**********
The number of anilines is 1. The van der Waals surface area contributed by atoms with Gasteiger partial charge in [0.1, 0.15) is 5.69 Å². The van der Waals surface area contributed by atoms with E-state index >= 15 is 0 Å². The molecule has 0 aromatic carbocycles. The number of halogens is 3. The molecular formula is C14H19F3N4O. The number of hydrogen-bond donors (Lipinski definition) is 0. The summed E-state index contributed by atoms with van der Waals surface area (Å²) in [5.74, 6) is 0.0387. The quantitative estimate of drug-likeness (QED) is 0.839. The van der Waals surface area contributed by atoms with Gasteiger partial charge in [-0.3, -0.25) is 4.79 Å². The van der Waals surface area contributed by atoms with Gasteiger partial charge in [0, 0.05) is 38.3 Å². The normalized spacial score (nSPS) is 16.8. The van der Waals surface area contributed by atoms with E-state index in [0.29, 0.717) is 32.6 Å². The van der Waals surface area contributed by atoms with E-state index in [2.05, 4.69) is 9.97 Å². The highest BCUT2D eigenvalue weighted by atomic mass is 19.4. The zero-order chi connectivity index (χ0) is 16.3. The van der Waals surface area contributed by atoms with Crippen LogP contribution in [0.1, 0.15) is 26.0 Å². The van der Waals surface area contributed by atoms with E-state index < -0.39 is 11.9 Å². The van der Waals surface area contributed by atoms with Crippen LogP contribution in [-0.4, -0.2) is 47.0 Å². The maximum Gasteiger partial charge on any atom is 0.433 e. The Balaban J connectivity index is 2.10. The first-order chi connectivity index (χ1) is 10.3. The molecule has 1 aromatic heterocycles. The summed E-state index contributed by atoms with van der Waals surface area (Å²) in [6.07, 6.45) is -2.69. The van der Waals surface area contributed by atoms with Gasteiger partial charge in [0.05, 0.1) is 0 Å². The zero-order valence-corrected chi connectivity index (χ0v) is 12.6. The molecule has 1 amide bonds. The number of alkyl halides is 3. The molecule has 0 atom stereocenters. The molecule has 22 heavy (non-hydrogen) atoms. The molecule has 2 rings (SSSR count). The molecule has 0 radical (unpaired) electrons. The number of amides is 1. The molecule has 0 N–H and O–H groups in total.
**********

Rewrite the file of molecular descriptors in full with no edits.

The number of anilines is 1. The van der Waals surface area contributed by atoms with Gasteiger partial charge in [0.1, 0.15) is 5.69 Å². The van der Waals surface area contributed by atoms with E-state index >= 15 is 0 Å². The molecule has 0 aromatic carbocycles. The number of halogens is 3. The molecular formula is C14H19F3N4O. The number of hydrogen-bond donors (Lipinski definition) is 0. The summed E-state index contributed by atoms with van der Waals surface area (Å²) in [5.74, 6) is 0.0387. The quantitative estimate of drug-likeness (QED) is 0.839. The van der Waals surface area contributed by atoms with Gasteiger partial charge in [-0.3, -0.25) is 4.79 Å². The van der Waals surface area contributed by atoms with Gasteiger partial charge in [0, 0.05) is 38.3 Å². The normalized spacial score (nSPS) is 16.8. The van der Waals surface area contributed by atoms with E-state index in [0.29, 0.717) is 32.6 Å². The van der Waals surface area contributed by atoms with E-state index in [2.05, 4.69) is 9.97 Å². The highest BCUT2D eigenvalue weighted by atomic mass is 19.4. The zero-order chi connectivity index (χ0) is 16.3. The van der Waals surface area contributed by atoms with Crippen LogP contribution in [0.1, 0.15) is 26.0 Å². The van der Waals surface area contributed by atoms with E-state index < -0.39 is 11.9 Å². The van der Waals surface area contributed by atoms with Crippen LogP contribution in [-0.4, -0.2) is 47.0 Å². The maximum Gasteiger partial charge on any atom is 0.433 e. The Balaban J connectivity index is 2.10. The first-order chi connectivity index (χ1) is 10.3. The molecule has 1 aromatic heterocycles. The summed E-state index contributed by atoms with van der Waals surface area (Å²) in [6.07, 6.45) is -2.69. The van der Waals surface area contributed by atoms with Gasteiger partial charge in [0.05, 0.1) is 0 Å². The zero-order valence-corrected chi connectivity index (χ0v) is 12.6. The molecule has 1 amide bonds. The number of alkyl halides is 3. The molecule has 0 atom stereocenters. The molecule has 22 heavy (non-hydrogen) atoms. The molecule has 2 rings (SSSR count). The molecule has 0 radical (unpaired) electrons. The number of amides is 1. The molecule has 0 N–H and O–H groups in total.